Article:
Reinhold Niebuhr and Non-Utopian Liberalism

Beyond Illusion and Despair

By Eyal Naveh

Reinhold Niebuhr was not only the most important American Protestant theologian in the twentieth century but also one of the nation's most influential public intellectuals. The author of a great many books, articles, and essays, impressively wide-ranging in his interests, Niebuhr's writings defined the deepest concerns of entire generations of his fellow-citizens: "Moral Man and Immoral Society" (1932) for the decade of the depression; "The Children of Light and the Children of Darkness" (1944) for the Second World War; "The Irony of American History" (1952) for the Cold War. In a career which spanned the years from World War I to the war in Vietnam, from the era of Woodrow Wilson to that of Lyndon B. Johnson, Niebuhr was never a stranger to controversy. As late as 1966, he and his wife Ursula spoke out against continued escalation of the war in Vietnam, asserting that it would result in "physically ruining an unhappy nation in the process of 'saving' it." One of the many virtues of Eyal Naveh's splendid work is that it places Niebuhr's thought in a broad intellectual context. By examining a wide-ranging group of writers and intellectuals who commented on Niebuhr's work, Naveh succeeds, as no other scholar has in explaining the nature of the "discourse" that arose around the central concept of non-utopian liberalism. Naveh sheds light on how Niebuhr came to reject the notion that people were essentially rational and beneficent, a notion he considered overly idealistic and sentimental. Naveh also explains why Niebuhr's alternative approach was particularly well-suited to crises, and offers an eminently fair-minded appraisal of its strengths and weaknesses. Naveh tells a story at once fascinating, complex, and significant. He begins by showing how non-utopian liberalism originally served as a radical critique of the reform tradition during the New Deal era. Then he demonstrates how in the 1940s and 1950s Niebuhr's view became the dominant outlook of government officials, political theorists, and even social reformers. Naveh next examines the reasons Niebuhr's outlook came under assault from the new left in the 1960s. And finally, he shows quite persuasively how neo-conservative theorists in the 1970s and 1980s, while claiming they had incorporated crucial elements of Niebuhr's outlook into the conservative tradition, had in fact "totally misinterpreted and perverted his message." By examining the discourse that developed around Niebuhr's central ideas, this book helps explain much about the changing contours of American thought in the twentieth century. Naveh appropriately concludes by inquiring into the contemporary relevance of non-utopian liberalism. Reinhold Niebuhr died in 1971; thirty years later the World Trade Center in New York City was destroyed by terrorists. In the aftermath of September 11, Naveh explains, Niebuhr's insight into situations of crisis can indeed invigorate American politics and culture, and may yet serve as an antidote to the illusions and sense of complacency that have too frequently dominated American life in recent decades. - from the Foreword by Richard Polenberg (Cornell University)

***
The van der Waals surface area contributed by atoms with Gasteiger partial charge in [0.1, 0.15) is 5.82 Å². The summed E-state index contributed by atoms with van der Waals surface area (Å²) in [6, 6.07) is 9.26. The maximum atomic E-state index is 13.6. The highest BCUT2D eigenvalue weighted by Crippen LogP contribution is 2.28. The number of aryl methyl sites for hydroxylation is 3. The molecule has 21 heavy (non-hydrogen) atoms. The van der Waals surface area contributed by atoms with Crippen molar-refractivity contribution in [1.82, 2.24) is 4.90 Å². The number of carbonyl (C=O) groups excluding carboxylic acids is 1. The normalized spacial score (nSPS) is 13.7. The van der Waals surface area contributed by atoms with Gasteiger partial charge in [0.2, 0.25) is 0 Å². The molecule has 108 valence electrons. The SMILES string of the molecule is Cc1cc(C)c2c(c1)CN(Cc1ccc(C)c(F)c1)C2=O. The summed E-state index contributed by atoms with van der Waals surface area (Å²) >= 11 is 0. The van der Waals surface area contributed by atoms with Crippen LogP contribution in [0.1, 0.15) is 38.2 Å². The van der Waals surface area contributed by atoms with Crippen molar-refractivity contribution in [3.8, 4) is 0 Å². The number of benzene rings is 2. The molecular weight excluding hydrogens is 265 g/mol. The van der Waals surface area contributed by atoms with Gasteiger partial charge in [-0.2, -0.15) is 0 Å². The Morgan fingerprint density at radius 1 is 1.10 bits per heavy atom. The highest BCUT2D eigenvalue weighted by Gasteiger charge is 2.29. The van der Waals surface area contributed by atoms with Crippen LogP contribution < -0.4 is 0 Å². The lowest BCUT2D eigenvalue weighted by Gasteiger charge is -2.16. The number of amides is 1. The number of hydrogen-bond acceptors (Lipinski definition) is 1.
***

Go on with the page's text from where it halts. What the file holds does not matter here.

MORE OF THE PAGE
234 pages

Publication Date: 12/31/2002
Format: Cloth
ISBN: 9781903900048

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